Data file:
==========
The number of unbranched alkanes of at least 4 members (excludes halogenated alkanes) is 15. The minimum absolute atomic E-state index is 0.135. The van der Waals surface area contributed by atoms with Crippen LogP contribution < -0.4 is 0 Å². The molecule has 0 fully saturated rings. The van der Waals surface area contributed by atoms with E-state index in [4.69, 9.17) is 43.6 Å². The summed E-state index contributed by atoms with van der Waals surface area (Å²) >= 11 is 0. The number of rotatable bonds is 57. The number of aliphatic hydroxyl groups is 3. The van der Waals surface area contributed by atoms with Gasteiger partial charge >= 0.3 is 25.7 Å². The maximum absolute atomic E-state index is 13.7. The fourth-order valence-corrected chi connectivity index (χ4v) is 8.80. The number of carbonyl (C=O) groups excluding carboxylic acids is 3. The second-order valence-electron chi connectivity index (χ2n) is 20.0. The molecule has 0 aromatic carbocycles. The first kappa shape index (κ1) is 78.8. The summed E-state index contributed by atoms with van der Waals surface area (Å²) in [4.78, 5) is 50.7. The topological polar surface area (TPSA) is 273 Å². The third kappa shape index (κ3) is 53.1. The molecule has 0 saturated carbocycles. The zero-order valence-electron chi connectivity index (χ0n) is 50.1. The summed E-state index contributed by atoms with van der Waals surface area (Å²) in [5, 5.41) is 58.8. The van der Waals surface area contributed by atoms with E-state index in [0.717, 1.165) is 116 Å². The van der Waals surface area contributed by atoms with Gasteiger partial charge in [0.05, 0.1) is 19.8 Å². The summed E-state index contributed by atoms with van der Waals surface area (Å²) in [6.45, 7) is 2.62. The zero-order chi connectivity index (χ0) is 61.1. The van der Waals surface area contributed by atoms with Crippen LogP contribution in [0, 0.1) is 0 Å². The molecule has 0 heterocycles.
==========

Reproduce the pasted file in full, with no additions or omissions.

The number of unbranched alkanes of at least 4 members (excludes halogenated alkanes) is 15. The minimum absolute atomic E-state index is 0.135. The van der Waals surface area contributed by atoms with Crippen LogP contribution < -0.4 is 0 Å². The molecule has 0 fully saturated rings. The van der Waals surface area contributed by atoms with E-state index in [4.69, 9.17) is 43.6 Å². The summed E-state index contributed by atoms with van der Waals surface area (Å²) >= 11 is 0. The number of rotatable bonds is 57. The number of aliphatic hydroxyl groups is 3. The van der Waals surface area contributed by atoms with Gasteiger partial charge >= 0.3 is 25.7 Å². The maximum absolute atomic E-state index is 13.7. The fourth-order valence-corrected chi connectivity index (χ4v) is 8.80. The number of carbonyl (C=O) groups excluding carboxylic acids is 3. The second-order valence-electron chi connectivity index (χ2n) is 20.0. The molecule has 0 aromatic carbocycles. The first kappa shape index (κ1) is 78.8. The summed E-state index contributed by atoms with van der Waals surface area (Å²) in [4.78, 5) is 50.7. The topological polar surface area (TPSA) is 273 Å². The third kappa shape index (κ3) is 53.1. The molecule has 0 saturated carbocycles. The zero-order valence-electron chi connectivity index (χ0n) is 50.1. The summed E-state index contributed by atoms with van der Waals surface area (Å²) in [5, 5.41) is 58.8. The van der Waals surface area contributed by atoms with E-state index in [0.717, 1.165) is 116 Å². The van der Waals surface area contributed by atoms with Gasteiger partial charge in [0.05, 0.1) is 19.8 Å². The summed E-state index contributed by atoms with van der Waals surface area (Å²) in [6.45, 7) is 2.62. The zero-order chi connectivity index (χ0) is 61.1. The van der Waals surface area contributed by atoms with Crippen LogP contribution in [0, 0.1) is 0 Å². The molecule has 0 heterocycles.